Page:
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Fear of cancer recurrence: Mind-body tools offer hope – Harvard Health Blog


Every year, there are more adults who have been diagnosed with cancer at some point in their lives. All of them face the uncertainty and fear that follow cancer treatments. Research shows that fear of cancer recurrence interferes with emotional and physical well-being. And it also suggests that mind-body tools can help people who have been treated for cancer regain control.

A growing number of cancer survivors

Over the past 50 years, the number of adults who have completed primary treatment for cancer has grown steadily. By 2024, an estimated 19 million will be living in the United States, a tribute to rapidly evolving options for diagnosis and treatment. There is a critical need to support survivors as they navigate the uncertainty of post-cancer life. Indeed, if you ask patients, health care providers, and researchers, you’ll find that even the often used term “cancer survivor” has different definitions and connotations.

When treatment is over, this doesn’t mean worries are over — not even among people in remission with no evidence of disease. After active treatment concludes, cancer survivors find themselves facing a new, unforeseen challenge: persistent fear and distress regarding their health and future. Survivors may continue to worry about disease recurrence for years after treatment ends. What’s more, their worries often persist at levels equal to that experienced at the time of diagnosis. In fact, 30% to 70% of cancer survivors report moderate to high levels of fear of cancer recurrence, or FCR.

Which worries crop up most often?

After cancer treatment, people confront prognostic uncertainty about their survival. They may struggle with long-term symptoms from their cancer. They must undergo ongoing medical tests and surveillance. Their treatments may have lasting consequences, such as infertility or cognitive difficulties. Uncertainty, the fear of consequences for loved ones that stem from their illness, and social role changes further contribute to the complexity of FCR.

What triggers fear of cancer recurrence?

If you’ve experienced FCR, you know cues in your social environment can be a trigger: follow-up appointments, public health campaigns, and new diagnoses among family and friends. Physical symptoms, such as pain and fatigue due to cancer treatments, aging, or other factors may also prompt you to worry that cancer has recurred.

How do people respond to these fears?

Unfortunately, distinct patterns of maladaptive behavior can emerge. On one end of the spectrum is reassurance-seeking behavior. People seek extra visits with their oncologists, request additional screenings, engage in overtreatment, or excessively examine their bodies for signs of recurrence. Cancer survivors may also cope with FCR through avoidance. They may skip or delay follow-up visits, engage in substance use, or hide out through patterns of sedentary behavior and social isolation.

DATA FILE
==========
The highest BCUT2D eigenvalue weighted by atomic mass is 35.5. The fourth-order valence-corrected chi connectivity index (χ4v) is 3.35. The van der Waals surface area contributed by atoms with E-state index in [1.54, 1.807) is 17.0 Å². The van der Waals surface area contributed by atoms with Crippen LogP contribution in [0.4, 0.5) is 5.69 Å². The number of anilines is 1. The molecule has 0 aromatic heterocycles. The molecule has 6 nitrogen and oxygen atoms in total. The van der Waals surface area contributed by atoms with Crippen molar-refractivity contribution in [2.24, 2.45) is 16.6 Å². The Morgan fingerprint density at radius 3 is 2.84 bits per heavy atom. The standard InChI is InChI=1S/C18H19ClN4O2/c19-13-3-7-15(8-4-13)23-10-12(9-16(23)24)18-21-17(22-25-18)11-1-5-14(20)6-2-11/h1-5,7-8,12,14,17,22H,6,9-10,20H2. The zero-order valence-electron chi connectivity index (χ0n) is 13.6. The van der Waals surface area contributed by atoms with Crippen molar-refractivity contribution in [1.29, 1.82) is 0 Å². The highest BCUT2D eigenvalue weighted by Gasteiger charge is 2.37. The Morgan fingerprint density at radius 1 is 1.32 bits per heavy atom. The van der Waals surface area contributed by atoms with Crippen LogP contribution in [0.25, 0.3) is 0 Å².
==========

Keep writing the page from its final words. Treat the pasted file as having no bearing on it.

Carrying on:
How can mind-body tools help?

Mind-body techniques, such as cognitive behavioral skills, mindfulness meditation, and yoga help cancer survivors take control of persistent FCR. A systematic review and meta-analysis of 19 randomized control trials showed that mind-body techniques had small-to-medium effects in easing FCR. The most rigorously tested tools are:

  • Cognitive behavioral skills, such as setting aside “worry time,” and learning to recognize and reframe fears
  • Meditation techniques, such as seated meditation and meditative movement like yoga or tai chi
  • Relaxation techniques, such as deep breathing and guided imagery
  • Expressive art therapies, such as dance therapy.

Follow-up assessments showed that the benefits lasted as long as two years after the baseline assessment.

Certain common themes were emphasized in many of the trials included in the review. For example, participants were asked to recognize the harm of appraising ambiguous or unpredictable changes in their bodies as threatening. Indeed, research suggests that physical symptoms such as pain, fatigue, and gastrointestinal symptoms trigger fear in cancer survivors. This heightens stress, which can then aggravate physical symptoms.

Another common theme highlights the benefits of focusing on the present moment, which can help survivors reframe their relationship to uncertainty. Using mindfulness meditation and cognitive behavioral skills, people can curb both reassurance-seeking and avoidance behaviors. They learn ways to let go of thoughts and judgements, tolerate waves of uncertainty, and develop an appreciation for impermanence, particularly regarding physical symptoms.

The bottom line

Mind-body interventions offer a promising solution to managing FCR if you struggle with fear and worry after cancer treatment. If you are struggling with these worries, ask your cancer care team, primary care provider, or therapist if there are mind-body training options available to you. Taming the fear of cancer recurrence through such techniques can help you take control of your emotional and physical well-being.

Follow me on Twitter @DanielHallPhD



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